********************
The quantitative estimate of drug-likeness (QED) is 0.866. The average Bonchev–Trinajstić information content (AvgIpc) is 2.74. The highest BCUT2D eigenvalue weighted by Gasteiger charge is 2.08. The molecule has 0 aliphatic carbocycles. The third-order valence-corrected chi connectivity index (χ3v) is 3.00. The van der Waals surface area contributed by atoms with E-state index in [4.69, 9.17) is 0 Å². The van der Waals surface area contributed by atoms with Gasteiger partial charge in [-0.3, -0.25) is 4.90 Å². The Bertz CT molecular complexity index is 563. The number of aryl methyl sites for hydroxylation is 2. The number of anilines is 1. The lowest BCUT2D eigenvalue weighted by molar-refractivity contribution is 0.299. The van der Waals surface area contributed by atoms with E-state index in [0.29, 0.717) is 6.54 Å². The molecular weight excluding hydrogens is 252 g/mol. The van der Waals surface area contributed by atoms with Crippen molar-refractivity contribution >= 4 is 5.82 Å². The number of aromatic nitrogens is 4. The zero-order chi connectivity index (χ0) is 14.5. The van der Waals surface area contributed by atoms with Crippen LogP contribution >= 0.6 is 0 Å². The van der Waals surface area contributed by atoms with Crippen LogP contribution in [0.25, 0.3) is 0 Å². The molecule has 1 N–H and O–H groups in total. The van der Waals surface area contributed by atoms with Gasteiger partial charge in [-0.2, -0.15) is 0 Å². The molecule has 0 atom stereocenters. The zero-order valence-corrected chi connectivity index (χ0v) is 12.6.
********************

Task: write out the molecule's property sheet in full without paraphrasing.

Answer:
The quantitative estimate of drug-likeness (QED) is 0.866. The average Bonchev–Trinajstić information content (AvgIpc) is 2.74. The highest BCUT2D eigenvalue weighted by Gasteiger charge is 2.08. The molecule has 0 aliphatic carbocycles. The third-order valence-corrected chi connectivity index (χ3v) is 3.00. The van der Waals surface area contributed by atoms with E-state index in [4.69, 9.17) is 0 Å². The van der Waals surface area contributed by atoms with Gasteiger partial charge in [-0.3, -0.25) is 4.90 Å². The Bertz CT molecular complexity index is 563. The number of aryl methyl sites for hydroxylation is 2. The number of anilines is 1. The lowest BCUT2D eigenvalue weighted by molar-refractivity contribution is 0.299. The van der Waals surface area contributed by atoms with E-state index in [0.29, 0.717) is 6.54 Å². The molecular weight excluding hydrogens is 252 g/mol. The van der Waals surface area contributed by atoms with Crippen molar-refractivity contribution >= 4 is 5.82 Å². The number of aromatic nitrogens is 4. The zero-order chi connectivity index (χ0) is 14.5. The van der Waals surface area contributed by atoms with Crippen LogP contribution >= 0.6 is 0 Å². The van der Waals surface area contributed by atoms with Crippen LogP contribution in [0.25, 0.3) is 0 Å². The molecule has 1 N–H and O–H groups in total. The van der Waals surface area contributed by atoms with Gasteiger partial charge in [-0.2, -0.15) is 0 Å². The molecule has 0 atom stereocenters. The zero-order valence-corrected chi connectivity index (χ0v) is 12.6.